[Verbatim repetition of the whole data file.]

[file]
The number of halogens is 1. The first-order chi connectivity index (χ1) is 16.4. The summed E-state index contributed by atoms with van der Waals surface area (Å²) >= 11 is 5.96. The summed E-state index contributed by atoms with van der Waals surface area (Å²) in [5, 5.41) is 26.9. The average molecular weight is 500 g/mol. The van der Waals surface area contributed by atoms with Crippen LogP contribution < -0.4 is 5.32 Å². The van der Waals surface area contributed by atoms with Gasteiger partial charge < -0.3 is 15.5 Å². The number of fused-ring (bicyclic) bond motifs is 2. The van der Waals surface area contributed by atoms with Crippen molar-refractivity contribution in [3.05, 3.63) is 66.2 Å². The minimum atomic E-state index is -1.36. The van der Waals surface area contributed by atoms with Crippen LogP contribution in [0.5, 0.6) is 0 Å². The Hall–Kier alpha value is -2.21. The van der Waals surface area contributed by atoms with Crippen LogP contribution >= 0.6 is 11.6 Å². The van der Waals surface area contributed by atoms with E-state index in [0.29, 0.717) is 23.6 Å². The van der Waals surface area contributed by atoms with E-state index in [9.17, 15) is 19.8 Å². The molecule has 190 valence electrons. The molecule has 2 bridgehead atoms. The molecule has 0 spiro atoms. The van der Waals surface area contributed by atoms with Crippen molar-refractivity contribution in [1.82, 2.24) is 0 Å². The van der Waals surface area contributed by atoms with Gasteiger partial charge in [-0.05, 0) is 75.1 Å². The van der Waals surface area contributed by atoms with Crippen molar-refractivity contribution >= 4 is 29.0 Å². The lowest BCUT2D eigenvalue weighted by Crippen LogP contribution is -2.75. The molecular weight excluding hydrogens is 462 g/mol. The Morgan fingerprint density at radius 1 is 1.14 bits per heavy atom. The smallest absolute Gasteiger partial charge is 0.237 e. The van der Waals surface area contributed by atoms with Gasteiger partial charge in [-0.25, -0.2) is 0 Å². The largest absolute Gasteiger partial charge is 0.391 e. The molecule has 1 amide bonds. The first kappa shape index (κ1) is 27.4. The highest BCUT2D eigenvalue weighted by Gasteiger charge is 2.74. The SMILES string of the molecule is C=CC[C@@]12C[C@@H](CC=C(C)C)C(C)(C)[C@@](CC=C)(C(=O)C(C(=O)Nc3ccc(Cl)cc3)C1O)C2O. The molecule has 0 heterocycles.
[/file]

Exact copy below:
The number of halogens is 1. The first-order chi connectivity index (χ1) is 16.4. The summed E-state index contributed by atoms with van der Waals surface area (Å²) >= 11 is 5.96. The summed E-state index contributed by atoms with van der Waals surface area (Å²) in [5, 5.41) is 26.9. The average molecular weight is 500 g/mol. The van der Waals surface area contributed by atoms with Crippen LogP contribution < -0.4 is 5.32 Å². The van der Waals surface area contributed by atoms with Gasteiger partial charge < -0.3 is 15.5 Å². The number of fused-ring (bicyclic) bond motifs is 2. The van der Waals surface area contributed by atoms with Crippen molar-refractivity contribution in [3.05, 3.63) is 66.2 Å². The minimum atomic E-state index is -1.36. The van der Waals surface area contributed by atoms with Crippen LogP contribution in [0.5, 0.6) is 0 Å². The Hall–Kier alpha value is -2.21. The van der Waals surface area contributed by atoms with Crippen LogP contribution >= 0.6 is 11.6 Å². The van der Waals surface area contributed by atoms with E-state index in [0.29, 0.717) is 23.6 Å². The van der Waals surface area contributed by atoms with E-state index in [9.17, 15) is 19.8 Å². The molecule has 190 valence electrons. The molecule has 2 bridgehead atoms. The molecule has 0 spiro atoms. The van der Waals surface area contributed by atoms with Crippen molar-refractivity contribution in [1.82, 2.24) is 0 Å². The van der Waals surface area contributed by atoms with Gasteiger partial charge in [-0.05, 0) is 75.1 Å². The van der Waals surface area contributed by atoms with Crippen molar-refractivity contribution >= 4 is 29.0 Å². The lowest BCUT2D eigenvalue weighted by Crippen LogP contribution is -2.75. The molecular weight excluding hydrogens is 462 g/mol. The Morgan fingerprint density at radius 1 is 1.14 bits per heavy atom. The smallest absolute Gasteiger partial charge is 0.237 e. The van der Waals surface area contributed by atoms with Gasteiger partial charge in [-0.25, -0.2) is 0 Å². The largest absolute Gasteiger partial charge is 0.391 e. The molecule has 1 amide bonds. The first kappa shape index (κ1) is 27.4. The highest BCUT2D eigenvalue weighted by Gasteiger charge is 2.74. The SMILES string of the molecule is C=CC[C@@]12C[C@@H](CC=C(C)C)C(C)(C)[C@@](CC=C)(C(=O)C(C(=O)Nc3ccc(Cl)cc3)C1O)C2O. The molecule has 0 heterocycles.